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Abu Dhabi, UAEThursday 15 November 2018

Huawei eyes 100% revenue growth in Middle East and Africa in H2

The world’s second largest seller of smart phones saw regional shipments grow 76 per cent in the first half

“Globally they have announced that we are number two now, but we attained the number two position in the region a long time back,” said Gene Jiao, president of Huawei CBG, Middle East and Africa. Photo: Antonie Robertson/The National
“Globally they have announced that we are number two now, but we attained the number two position in the region a long time back,” said Gene Jiao, president of Huawei CBG, Middle East and Africa. Photo: Antonie Robertson/The National

Huawei is forecasting a 100 per cent year-on-year revenue growth for its Middle East and Africa consumer business division in the second half of the year as the world’s second-biggest smartphone maker seeks to increase its market share in the Arabian Gulf.

The Chinese smartphone vendor’s MEA shipments grew 76 per cent year-on-year in the first half of 2018, while revenue surged 100 per cent, Gene Jiao, president of Huawei Consumer Business Group in MEA told The National. The executive, who declined to give exact figures, said he is "confident" Huawei will achieve a similar performance in the second half.

“We are confident of repeating a similar performance in the second half of this year. Globally, they [International Data Corporation] have announced that we are number two now, but we attained the number two position in the region a long time back,” Mr Jiao said. “We are surpassing our annual targets for the last three years. Huawei CBG’s market share in MEA is around 21 per cent, while in Dubai it is 20 per cent.”

Sales for Huawei overtook US smartphone giant Apple in the second quarter of 2018 to become the number two smartphone vendor globally for the first time, just behind Korea’s Samsung, according to IDC. Huawei accounted for 15.8 per cent of the market share ahead of Apple’s 12.1 per cent.

In the United States and Australia, though, Huawei is facing accusations from lawmakers who argue that its products are used for Chinese espionage, an allegation the company has denied.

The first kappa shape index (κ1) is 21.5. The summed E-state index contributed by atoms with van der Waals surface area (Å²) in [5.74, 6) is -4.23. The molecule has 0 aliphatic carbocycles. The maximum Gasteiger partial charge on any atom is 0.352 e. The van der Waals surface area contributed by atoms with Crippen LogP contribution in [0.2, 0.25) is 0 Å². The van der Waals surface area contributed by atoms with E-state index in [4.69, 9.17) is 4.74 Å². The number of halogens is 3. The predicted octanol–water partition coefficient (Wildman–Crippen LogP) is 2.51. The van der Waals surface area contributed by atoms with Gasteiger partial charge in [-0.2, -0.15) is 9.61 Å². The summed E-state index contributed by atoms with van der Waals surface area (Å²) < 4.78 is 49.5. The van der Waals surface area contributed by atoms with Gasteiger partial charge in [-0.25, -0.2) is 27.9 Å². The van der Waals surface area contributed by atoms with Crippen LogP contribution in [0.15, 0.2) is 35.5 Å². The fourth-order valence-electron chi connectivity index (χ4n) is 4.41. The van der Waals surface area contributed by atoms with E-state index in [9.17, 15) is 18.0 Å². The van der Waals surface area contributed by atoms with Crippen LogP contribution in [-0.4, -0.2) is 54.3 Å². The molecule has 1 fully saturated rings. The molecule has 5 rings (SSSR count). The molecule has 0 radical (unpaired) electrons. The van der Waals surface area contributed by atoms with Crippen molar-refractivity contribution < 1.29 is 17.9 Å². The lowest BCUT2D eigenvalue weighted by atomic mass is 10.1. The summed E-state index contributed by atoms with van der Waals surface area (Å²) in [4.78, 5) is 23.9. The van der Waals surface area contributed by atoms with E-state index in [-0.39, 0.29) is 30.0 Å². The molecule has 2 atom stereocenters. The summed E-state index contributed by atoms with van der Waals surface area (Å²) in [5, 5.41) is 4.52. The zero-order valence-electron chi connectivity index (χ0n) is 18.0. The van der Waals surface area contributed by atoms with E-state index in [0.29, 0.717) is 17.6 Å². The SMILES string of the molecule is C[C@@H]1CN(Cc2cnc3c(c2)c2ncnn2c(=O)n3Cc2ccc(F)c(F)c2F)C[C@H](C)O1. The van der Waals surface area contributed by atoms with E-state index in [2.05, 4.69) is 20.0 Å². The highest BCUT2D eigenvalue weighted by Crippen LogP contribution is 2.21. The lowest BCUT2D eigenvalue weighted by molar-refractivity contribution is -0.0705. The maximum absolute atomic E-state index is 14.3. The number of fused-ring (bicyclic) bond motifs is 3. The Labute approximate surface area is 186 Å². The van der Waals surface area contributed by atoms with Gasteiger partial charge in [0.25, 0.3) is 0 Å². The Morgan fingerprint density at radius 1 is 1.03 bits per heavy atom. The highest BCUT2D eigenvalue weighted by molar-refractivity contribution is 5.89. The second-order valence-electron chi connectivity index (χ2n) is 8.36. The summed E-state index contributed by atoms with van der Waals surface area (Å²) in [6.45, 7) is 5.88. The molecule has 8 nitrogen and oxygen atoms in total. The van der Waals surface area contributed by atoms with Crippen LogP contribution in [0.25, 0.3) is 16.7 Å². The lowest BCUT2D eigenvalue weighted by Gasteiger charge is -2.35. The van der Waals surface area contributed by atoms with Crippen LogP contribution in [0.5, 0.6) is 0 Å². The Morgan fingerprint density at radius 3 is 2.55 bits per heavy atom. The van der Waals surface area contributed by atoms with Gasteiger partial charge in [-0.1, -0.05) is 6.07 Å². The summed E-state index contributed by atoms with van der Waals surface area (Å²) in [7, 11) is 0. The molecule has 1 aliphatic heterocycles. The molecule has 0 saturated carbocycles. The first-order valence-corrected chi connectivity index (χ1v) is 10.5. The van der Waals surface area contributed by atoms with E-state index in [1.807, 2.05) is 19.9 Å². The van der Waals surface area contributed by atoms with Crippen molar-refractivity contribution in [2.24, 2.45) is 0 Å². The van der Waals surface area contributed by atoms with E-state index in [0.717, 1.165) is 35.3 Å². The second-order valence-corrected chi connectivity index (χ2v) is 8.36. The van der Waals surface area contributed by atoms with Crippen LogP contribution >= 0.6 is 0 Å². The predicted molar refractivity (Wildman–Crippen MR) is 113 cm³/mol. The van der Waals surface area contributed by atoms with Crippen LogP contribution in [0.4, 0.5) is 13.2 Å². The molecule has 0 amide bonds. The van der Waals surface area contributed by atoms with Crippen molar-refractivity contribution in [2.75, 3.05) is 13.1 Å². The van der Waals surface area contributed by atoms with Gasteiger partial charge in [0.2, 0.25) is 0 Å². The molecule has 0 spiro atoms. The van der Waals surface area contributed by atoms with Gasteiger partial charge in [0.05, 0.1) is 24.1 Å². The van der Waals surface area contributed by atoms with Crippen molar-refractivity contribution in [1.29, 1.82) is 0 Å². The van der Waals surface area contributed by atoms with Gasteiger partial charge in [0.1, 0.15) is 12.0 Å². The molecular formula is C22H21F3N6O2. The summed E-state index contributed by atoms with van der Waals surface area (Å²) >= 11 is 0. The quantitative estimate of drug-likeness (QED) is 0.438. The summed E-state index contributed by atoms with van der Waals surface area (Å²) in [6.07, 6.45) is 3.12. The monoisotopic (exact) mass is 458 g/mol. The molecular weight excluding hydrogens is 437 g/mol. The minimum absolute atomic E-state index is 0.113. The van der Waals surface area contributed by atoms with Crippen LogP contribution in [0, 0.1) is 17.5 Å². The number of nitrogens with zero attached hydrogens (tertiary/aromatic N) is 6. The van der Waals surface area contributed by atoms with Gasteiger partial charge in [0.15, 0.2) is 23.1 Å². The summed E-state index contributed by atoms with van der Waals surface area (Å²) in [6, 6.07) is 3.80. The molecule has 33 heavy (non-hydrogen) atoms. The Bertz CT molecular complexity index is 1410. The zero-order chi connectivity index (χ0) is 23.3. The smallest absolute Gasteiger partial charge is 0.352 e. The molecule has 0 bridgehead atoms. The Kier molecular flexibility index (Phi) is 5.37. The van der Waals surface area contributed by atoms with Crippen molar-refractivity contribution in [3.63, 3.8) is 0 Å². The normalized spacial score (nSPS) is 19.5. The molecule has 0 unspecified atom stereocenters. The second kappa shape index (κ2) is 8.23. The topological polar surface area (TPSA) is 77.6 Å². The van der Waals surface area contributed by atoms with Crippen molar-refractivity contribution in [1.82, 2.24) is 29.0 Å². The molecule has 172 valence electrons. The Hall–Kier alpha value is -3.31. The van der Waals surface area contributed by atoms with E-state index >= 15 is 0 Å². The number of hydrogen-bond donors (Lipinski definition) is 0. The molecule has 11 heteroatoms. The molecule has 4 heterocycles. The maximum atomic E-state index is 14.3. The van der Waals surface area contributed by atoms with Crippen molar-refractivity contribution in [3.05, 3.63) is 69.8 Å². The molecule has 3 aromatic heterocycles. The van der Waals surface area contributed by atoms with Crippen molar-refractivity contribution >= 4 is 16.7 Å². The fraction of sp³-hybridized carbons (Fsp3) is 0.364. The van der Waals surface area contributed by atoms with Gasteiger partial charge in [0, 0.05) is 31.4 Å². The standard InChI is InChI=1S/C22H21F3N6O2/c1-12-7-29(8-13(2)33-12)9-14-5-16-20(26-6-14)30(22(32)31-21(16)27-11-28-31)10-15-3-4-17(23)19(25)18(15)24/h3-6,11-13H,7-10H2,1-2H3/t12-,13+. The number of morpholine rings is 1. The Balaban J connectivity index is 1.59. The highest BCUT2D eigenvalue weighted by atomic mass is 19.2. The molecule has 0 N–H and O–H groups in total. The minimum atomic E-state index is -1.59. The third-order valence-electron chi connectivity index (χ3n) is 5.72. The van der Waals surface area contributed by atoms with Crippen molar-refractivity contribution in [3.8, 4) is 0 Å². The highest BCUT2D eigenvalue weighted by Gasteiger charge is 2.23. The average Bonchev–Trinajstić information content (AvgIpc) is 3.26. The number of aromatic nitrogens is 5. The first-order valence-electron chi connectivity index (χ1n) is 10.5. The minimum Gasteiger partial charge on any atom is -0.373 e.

Mr Jiao declined to comment on the impact of these allegations on its regional market share.

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In terms of volume, Huawei’s best performing markets in MEA are Egypt, Jordan and Lebanon, but Mr Jiao said it is more focused on GCC states which are the biggest consumers of high-end smartphones.

“In Lebanon, our market share is close to 50 per cent. But I see more potential in Saudi Arabia, the UAE and the whole GCC region,” he said. “In these markets, high-end phones are doing really well and we are investing intensively because we are confident about our products. Especially in the UAE, which is a very future-oriented country and Dubai is one of the best demonstration windows for the retail [sector].”

Following the global trend of experience stores, Huawei is planning to strengthen its presence in this segment by opening seven such stores in MEA by the end of 2018. “We have earmarked sufficient budget; it will be much more than a million dollars,” Mr Jiao said.

Huawei has only one experience store in the MEA region in Dubai and there are plans to upgrade it soon. Out of the seven new stores, three will be launched in the UAE.

“Right now, shops are not offering any experience, they are just demonstration stores. So customers are visiting a store only once or twice in a year,” he said.

Huawei also wants to boost its wearables business in the region after posting a 147 per cent year-on-year growth in global wearables shipments in the first half of this year, making them the world’s number four vendor in this segment, Mr Jiao said.